Growth hormone increases bone formation in obese women

In a new study presented today at the annual meeting of the Radiological Society of North America (RSNA), growth hormone replacement for six months was found to increase bone formation in abdominally obese women.

"This is the first time that the effects of growth hormone on bone have been studied in obesity," said the study's lead author, Miriam A. Bredella, M.D., a radiologist at Massachusetts General Hospital and assistant professor of radiology at Harvard Medical School in Boston. "Growth hormone is extremely important for bone health, and women with increased belly fat have weaker bones and reduced growth hormone levels."

According to the (CDC), approximately one-third (33.8 percent) of U.S. adults are obese. The CDC defines obesity as having a (BMI) of 30 or more. Obesity is associated with many health problems, including cardiovascular and joint diseases, diabetes, , asthma and .

In a previous study, Dr. Bredella found that women with excess abdominal fat were at increased risk for bone loss. For this study, the researchers set out to determine if administration of growth hormone would increase bone formation.

Seventy-nine premenopausal, abdominally obese women with a mean age of 36 and a mean BMI of 35 participated in the six-month, randomized, placebo-controlled trial. Each woman underwent an exam to evaluate bone marrow fat. (BMD) was measured using dual-energy X-ray absorptiometry (DXA). Abdominal fat and thigh muscle area were assessed with computed tomography (CT). Baseline measurements were compared with follow-up results at six months to determine change.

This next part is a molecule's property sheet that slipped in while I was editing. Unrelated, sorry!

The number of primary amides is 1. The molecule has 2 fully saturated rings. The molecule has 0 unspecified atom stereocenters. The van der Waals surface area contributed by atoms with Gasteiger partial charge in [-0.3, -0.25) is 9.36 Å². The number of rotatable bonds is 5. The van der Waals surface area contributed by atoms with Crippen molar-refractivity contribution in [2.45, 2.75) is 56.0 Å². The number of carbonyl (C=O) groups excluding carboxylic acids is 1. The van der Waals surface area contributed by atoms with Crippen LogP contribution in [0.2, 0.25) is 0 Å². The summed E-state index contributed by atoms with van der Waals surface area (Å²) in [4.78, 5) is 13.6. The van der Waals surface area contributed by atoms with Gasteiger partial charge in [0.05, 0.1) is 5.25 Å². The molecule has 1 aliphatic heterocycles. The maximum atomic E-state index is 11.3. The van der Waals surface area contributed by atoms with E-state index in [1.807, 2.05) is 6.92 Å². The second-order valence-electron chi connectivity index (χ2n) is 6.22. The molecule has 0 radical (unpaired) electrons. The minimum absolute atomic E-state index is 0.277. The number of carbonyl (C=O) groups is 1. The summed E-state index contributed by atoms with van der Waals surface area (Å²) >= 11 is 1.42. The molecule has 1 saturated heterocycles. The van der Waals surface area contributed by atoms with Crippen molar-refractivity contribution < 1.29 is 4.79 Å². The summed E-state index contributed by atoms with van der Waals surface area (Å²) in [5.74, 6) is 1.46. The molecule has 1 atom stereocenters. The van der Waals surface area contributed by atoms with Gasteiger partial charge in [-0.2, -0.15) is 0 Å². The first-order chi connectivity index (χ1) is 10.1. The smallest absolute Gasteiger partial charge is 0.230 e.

The baseline measurements showed that 32 percent of the women had osteopenia and one woman had osteoporosis. After six months, women who had received growth hormone showed increased bone formation, increased bone marrow fat and muscle mass, and higher levels of Vitamin D. They also exhibited a loss in abdominal fat compared to the placebo group. Women with the most abdominal fat loss had greater increases in bone formation.

"In addition to bone formation, our results also showed that growth hormone increases muscle mass, decreases belly fat and lowers cardiovascular risk markers, such as cholesterol and C-reactive protein," Dr. Bredella said.

According to Dr. Bredella, the risks are minimal, and this therapy could also be applied to non-obese and postmenopausal women. "As aging is associated with reduced growth hormone secretion, this could be a potential therapy for postmenopausal osteoporosis," she said.

add to favorites email to friend print save as pdf

Related Stories

Belly fat puts women at risk for osteoporosis

Nov 30, 2010

For years, it was believed that obese women were at lower risk for developing osteoporosis, and that excess body fat actually protected against bone loss. However, a study presented today at the annual meeting of the Radiological ...

Accelerated bone turnover remains after weight loss

Jul 28, 2008

When a person is losing a significant amount of weight, they expect to notice changes in their body. However, they may overlook changes happening in their bones. During weight loss through calorie-restricted diets, bones ...

Recommended for you

No apparent link between sleep apnea and cancer

Aug 05, 2014

Obstructive sleep apnea, in which people stop breathing for short periods while sleeping, affects about 5% of Canadian adults aged 45 years or older and can negatively affect health. More than 1 in 5 adult ...

User comments